5 Tips for Dealing with Doctor Disagreements in the Workplace

October 29, 2021
Janelle Thomas MSN, RN
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When you join a team, there is a mutual understanding that you’re all working towards the same goal. That’s why, if you work as a nurse, it can be challenging when there’s a disagreement with a doctor. You both want what is best for your client, yet you can’t seem to find a middle ground and that goal. So, what can you do to help build trust and smooth over these professional relationships?

Disagreements with Doctors

Dealing with challenging coworkers is one thing. But, if there’s a difficulty with a physician, it can impact more than the nurses they work with. That is according to The Joint Commission, which outlines how disruptive doctors can:

  • Encourage medical errors
  • Lead to poor client satisfaction
  • Undermine team effectiveness

5 Ways to Deal With Doctor Disagreements

1. Learn Their Preferences

It’s likely that the physician in question isn’t intentionally stubborn or disruptive. In many situations, a disagreement with a doctor can be explained by a simple difference of opinions. It’s possible that they simply prefer to do things a certain way. This can pertain, for example, to the way they communicate as well as the way they treat their patients. Additionally, if they also happen to have many years of experience, it could just be that they are drawing on those experiences and may not be treating the client by the book.

Learning how these physicians communicate and how they prefer to work with nurses and other clinicians can make your job easier, and help you to provide quality care to your client. The easiest way to discover these preferences is by communicating with the physician directly. Furthermore, if you work with multiple physicians, it can be a good idea to keep notes about how each doctor likes to do things.

2. Review the Policies

What are your policies at work? Are you supposed to update charts several times throughout a shift, or can you update these towards the end? Do policies designate that you have to give a patient certain types of medication? A full knowledge of these policies can help you better understand where a physician is coming from when they focus on something that you might have done or said to their patients.

3. Ask Questions

When it comes to working with a challenging peer, communication is always key. Talk to the doctor about their preferences, their background, and ask for feedback on your performance. Creating a rapport with a physician can help you see their point of view and learn how to work with them in a more productive manner. Furthermore, over time it can make working with this physician far easier and more rewarding.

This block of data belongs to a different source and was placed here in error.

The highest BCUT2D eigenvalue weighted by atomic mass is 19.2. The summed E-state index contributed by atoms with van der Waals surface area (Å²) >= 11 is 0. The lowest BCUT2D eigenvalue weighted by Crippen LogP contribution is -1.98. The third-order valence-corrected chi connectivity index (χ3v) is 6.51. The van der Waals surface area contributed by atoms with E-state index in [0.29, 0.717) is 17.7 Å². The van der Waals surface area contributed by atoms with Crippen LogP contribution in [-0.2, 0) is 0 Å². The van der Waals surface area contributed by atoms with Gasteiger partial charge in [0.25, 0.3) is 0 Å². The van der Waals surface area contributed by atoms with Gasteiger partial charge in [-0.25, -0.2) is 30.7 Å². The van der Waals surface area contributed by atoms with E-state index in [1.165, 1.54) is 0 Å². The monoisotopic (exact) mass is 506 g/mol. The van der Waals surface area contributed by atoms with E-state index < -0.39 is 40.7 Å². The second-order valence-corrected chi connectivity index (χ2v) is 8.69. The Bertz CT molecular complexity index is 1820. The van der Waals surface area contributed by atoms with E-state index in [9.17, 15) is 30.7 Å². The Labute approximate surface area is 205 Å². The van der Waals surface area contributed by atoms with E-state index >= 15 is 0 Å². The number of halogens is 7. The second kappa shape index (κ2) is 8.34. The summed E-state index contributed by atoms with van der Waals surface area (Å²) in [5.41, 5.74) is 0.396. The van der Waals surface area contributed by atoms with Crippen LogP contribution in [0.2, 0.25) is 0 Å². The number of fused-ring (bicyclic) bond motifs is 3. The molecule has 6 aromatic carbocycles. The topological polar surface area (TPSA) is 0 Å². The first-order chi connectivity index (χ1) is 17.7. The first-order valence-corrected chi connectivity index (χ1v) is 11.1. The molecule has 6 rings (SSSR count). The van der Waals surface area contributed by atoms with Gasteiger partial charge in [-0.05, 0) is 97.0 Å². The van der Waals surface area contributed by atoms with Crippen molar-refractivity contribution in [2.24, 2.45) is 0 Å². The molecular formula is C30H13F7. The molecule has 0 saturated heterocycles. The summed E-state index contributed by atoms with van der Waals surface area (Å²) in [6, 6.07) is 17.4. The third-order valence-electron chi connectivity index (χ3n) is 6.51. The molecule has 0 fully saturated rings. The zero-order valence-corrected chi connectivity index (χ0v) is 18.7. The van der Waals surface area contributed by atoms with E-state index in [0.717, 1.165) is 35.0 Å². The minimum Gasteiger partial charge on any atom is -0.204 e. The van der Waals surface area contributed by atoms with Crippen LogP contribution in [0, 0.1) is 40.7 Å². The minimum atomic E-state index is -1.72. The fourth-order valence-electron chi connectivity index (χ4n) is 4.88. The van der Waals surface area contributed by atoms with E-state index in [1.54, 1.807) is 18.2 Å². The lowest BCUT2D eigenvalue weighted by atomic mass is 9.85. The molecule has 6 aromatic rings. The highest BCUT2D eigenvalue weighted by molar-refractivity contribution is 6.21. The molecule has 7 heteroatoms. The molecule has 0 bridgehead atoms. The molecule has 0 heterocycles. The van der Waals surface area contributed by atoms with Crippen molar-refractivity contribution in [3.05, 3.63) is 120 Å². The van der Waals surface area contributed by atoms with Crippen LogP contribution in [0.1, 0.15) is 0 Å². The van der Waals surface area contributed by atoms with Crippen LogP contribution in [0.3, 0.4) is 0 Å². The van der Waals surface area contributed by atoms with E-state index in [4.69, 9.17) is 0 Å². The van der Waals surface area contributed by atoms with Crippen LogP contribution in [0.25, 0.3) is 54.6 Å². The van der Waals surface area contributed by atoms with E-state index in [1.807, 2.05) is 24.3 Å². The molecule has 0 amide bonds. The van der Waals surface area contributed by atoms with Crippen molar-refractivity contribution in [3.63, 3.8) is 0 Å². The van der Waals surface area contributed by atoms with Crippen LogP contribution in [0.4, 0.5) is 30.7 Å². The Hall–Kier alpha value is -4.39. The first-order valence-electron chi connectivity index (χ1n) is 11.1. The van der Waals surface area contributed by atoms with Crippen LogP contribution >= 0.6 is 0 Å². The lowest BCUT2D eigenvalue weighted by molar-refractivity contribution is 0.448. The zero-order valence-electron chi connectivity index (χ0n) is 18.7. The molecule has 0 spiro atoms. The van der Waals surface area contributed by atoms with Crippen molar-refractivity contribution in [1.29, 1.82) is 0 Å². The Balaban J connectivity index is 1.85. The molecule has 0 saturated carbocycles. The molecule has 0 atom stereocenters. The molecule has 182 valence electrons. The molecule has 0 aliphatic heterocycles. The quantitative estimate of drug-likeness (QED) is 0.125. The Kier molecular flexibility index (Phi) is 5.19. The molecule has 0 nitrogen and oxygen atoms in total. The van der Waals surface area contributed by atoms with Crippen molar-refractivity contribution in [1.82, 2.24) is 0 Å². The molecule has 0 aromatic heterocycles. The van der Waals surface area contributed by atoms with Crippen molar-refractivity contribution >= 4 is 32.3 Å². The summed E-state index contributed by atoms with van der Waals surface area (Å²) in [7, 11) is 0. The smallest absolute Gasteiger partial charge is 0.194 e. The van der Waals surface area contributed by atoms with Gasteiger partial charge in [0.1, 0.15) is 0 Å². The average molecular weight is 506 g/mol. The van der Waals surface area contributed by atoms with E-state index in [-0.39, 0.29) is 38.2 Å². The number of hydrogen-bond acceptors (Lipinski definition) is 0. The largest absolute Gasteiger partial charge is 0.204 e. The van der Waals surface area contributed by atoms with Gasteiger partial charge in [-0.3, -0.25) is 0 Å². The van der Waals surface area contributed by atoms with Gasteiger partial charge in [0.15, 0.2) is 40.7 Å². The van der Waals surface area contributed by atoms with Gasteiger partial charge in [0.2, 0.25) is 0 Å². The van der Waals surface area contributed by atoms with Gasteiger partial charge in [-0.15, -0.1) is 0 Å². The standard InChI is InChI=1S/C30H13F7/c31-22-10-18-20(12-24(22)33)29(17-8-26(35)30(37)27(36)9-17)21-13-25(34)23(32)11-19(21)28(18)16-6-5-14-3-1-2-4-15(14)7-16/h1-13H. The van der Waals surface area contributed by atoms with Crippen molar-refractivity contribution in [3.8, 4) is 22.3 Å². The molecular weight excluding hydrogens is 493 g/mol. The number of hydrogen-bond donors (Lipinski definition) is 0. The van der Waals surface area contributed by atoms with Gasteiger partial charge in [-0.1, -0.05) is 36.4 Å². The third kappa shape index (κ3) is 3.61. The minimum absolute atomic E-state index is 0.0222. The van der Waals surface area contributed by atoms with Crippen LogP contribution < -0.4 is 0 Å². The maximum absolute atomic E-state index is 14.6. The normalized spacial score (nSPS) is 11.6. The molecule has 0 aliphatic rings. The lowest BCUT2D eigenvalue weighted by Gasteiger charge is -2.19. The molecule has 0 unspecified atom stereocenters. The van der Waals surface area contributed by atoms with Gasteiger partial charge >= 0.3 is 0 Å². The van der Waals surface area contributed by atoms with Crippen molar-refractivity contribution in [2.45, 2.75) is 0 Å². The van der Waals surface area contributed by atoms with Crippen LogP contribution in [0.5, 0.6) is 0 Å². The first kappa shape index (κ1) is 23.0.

Also it pays to remember that doctors have human moments too. In some cases, they might be having a difficult time at home, which is then reflected in their persona at work. Taking the time to talk to them, ask questions, and treat them as a human rather than as a potential adversary, can make all the difference.

4. Prepare

Sometimes a doctor’s expectations can impact how they react to the scenarios around them. For example, if it’s their expectation that a nurse should find and notify them of patient changes, they may react poorly if the status of a patient changes, and they are unaware until a solution is put into place. Identifying the expectations of the physician in question and preparing appropriately can often mitigate any issues. Keeping up on your tasks and taking thorough notes can also help to reduce negative incidents, because at the end of the day, nobody on your team wants to feel like they’ve wasted their time.

5. Ask For Help

If you have followed policies, asked for feedback and have thoroughly attempted to communicate, but the problem persists, then the situation may be out of your control. If you feel like you have exhausted all logical avenues, then talk to your manager or HR and ask for their assistance. They may be able to give you additional insight or instructions on how to handle communications with this peer. Remember that your general wellbeing matters too and you can’t care for your patients if you aren’t caring for yourself.

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